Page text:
Back from Grrls Meat Camp, and raring to go

After the amazing weekend that was Grrls Meat Camp in Napoleon, KY, I am back, and raring to go with what I’ve learned.  Thanks so much to Kate Hill and Kari Underly, and to all the grrls whom I hope I’ll continue to learn from.  Another reason why Facebook can be a valuable tool.

Due to airplane luggage logistical restrictions, I only brought home two ventriche, some saussison seche, and two of the jambon di noix, which I’m going to call jambonettes.

Transport Device, courtesy of bp station

This little cooler from the bp gas station was my transport device, along with some ice from the hotel.  Worked fine, really.  A little salt in the ice, and the ice was still mostly solid when I got home.

I weighed my little jambonettes before hanging them in the curing fridge (in kg), and added blue painters tape labels, until I could get around to smoking them this weekend.

New additions to the chamber (with the colored linen/elastic netting) Notice the little saussison seche in the back, by themselves behind the culatelli

This morning, I got out the smoker, and prepped it for cold smoking the ventriche (the long pork belly rolls) and the jambonettes (the little netted pieces of ham), both of which had spent some time in salt, and then were netted and tied.  The jambonettes were rolled in black pepper, too.  These are going to be cold smoked for a few hours, and then hung again to dry cure.

Smokin-it smoker, with fresh foil, ready to load up

Since this smoker is a bit more air tight than Kate Hill’s setup at Camont, I won’t be smoking these for 12 hours. I expect that three or four will probably be enough to give subtle smoke flavor to these.  I’m still learning what the appropriate wood/time ratio is for this, so I’m going to be pretty conservative on this.  So far, I’ve tended to go too heavy on the wood.

My hickory stick for this smoke- small!

As you can see, this is a pretty small piece of wood, but I’ve cold smoked fish four times in this smoker with a piece only half again as big as this piece.


So, wood goes into the smoker box…

Then I put in the cold smoke plate, to keep any heat from the smoker box away from the meat. This shows the linen/hemp strings on the ventriches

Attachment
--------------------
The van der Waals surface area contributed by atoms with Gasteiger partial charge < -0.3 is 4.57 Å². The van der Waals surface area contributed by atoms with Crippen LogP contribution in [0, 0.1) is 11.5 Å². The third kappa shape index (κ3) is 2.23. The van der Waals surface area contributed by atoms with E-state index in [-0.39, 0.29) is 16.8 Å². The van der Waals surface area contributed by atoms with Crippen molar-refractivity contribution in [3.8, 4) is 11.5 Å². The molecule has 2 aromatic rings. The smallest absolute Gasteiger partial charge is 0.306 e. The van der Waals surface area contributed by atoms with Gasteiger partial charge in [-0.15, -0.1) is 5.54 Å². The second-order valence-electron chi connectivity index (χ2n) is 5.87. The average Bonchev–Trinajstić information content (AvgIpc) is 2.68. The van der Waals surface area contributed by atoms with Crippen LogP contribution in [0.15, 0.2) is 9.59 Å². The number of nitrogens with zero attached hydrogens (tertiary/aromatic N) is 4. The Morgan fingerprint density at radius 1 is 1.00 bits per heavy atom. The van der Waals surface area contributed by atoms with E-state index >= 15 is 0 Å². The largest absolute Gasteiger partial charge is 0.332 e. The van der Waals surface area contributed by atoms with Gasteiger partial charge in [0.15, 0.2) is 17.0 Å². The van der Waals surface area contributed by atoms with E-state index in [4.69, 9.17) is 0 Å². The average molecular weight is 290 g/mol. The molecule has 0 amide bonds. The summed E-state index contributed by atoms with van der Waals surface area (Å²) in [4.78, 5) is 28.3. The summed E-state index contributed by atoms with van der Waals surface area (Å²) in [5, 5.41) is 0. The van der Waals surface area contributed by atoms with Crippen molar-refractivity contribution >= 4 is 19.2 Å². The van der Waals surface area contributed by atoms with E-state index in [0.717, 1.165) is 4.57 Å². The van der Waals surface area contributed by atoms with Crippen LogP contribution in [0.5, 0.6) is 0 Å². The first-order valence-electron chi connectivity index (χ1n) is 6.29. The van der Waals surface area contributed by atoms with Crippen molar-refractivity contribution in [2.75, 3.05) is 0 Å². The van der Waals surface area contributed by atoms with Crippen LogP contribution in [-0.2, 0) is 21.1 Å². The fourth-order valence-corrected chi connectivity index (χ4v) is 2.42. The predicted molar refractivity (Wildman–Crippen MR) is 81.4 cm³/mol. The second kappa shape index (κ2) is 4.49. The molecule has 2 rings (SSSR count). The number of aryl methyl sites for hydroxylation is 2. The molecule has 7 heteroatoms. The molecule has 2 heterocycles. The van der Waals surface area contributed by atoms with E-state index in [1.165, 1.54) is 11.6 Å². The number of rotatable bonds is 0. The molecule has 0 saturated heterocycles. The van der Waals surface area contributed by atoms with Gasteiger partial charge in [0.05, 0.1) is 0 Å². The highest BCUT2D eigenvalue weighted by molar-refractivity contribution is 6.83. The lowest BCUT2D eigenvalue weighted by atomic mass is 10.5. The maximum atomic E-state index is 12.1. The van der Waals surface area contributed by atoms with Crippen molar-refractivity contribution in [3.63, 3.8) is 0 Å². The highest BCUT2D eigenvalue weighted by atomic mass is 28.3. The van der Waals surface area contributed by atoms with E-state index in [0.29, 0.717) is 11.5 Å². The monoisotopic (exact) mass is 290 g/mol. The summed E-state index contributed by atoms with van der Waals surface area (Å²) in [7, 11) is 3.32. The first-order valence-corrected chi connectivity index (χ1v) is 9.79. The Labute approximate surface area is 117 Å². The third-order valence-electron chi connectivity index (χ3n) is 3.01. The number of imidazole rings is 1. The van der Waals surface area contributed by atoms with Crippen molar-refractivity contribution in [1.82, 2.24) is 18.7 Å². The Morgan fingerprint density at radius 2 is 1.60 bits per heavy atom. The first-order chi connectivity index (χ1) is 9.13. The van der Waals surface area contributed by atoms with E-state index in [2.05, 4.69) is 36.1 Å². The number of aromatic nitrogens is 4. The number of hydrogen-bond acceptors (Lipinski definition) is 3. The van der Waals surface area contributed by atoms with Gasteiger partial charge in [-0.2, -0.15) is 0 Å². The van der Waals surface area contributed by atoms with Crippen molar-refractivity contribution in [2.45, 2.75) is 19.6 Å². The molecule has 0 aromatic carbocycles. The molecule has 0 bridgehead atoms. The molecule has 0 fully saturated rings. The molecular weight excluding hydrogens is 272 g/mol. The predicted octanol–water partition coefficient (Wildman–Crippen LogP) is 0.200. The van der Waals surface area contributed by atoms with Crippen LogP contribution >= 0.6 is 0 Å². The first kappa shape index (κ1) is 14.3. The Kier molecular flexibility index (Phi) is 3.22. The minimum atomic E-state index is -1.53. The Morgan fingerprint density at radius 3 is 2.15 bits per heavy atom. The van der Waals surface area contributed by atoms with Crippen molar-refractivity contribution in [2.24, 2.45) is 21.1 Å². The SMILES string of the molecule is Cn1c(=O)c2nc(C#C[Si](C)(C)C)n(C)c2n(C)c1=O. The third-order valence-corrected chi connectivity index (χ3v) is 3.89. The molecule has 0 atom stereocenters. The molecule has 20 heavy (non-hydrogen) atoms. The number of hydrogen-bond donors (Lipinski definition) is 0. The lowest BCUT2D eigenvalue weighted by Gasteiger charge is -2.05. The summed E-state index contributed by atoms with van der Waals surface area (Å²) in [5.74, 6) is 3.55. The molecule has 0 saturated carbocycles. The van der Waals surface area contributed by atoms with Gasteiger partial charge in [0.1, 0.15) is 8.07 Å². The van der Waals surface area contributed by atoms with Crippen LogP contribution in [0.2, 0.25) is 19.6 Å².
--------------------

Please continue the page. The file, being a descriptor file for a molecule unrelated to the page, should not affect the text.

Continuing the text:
After the smoke plate went in, I put the meat on racks.  It might be better to have them hanging down, but space doesn’t allow, so they are on the racks.  As this is cold smoking, I don’t expect the meat to change shape much, given they won’t be in the smoker that long.

Here are the rolled pork bellies. Note the stray peppercorn. These have really only been cured with salt, though a few peppercorns got on them in the bag.

Here are the rolled pork bellies (ventriche).  I plan to roll them in more cracked black pepper after the smoking, before re-hanging.

The good white mold in only a week!

Here is one of the little jambonettes, which was rolled in pepper when it was netted.  Note that it already has some of the good white mold from my curing chamber, after only 6 days.    I put the two of these onto the top rack in the smoker, and closed it up.

I’m starting this at 155 F, but will push it up to 185 F.

So while this is smoking, it’s off to other food projects.  More to follow.


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5 Responses to Back from Grrls Meat Camp, and raring to go

  1. Kathy Seifert says:

    You’re having some fun now!!! How can you remain so patient for the results?

  2. Liz Spangler says:

    sometimes ,Jen, you make me wish I wasn’t veggie!!!

  3. Jennifer says:

    It’s hard, but it’s a continued learning process for me. I’ve never been really patient. I try approach it this way… buying and cellaring wine is like insurance. The good stuff I save now means more fun parties in my future. Waiting for the salamis means tasty treats are in my future.

  4. Jennifer says:

    Liz, you can always be a temporary flexitarian, or an accidental omnivore. I’ll still love you either way!

  5. Mary Nelson says:

    I love your enthusiasm and quest for knowledge. Your blog always makes your sewing and foodie exploits interesting!

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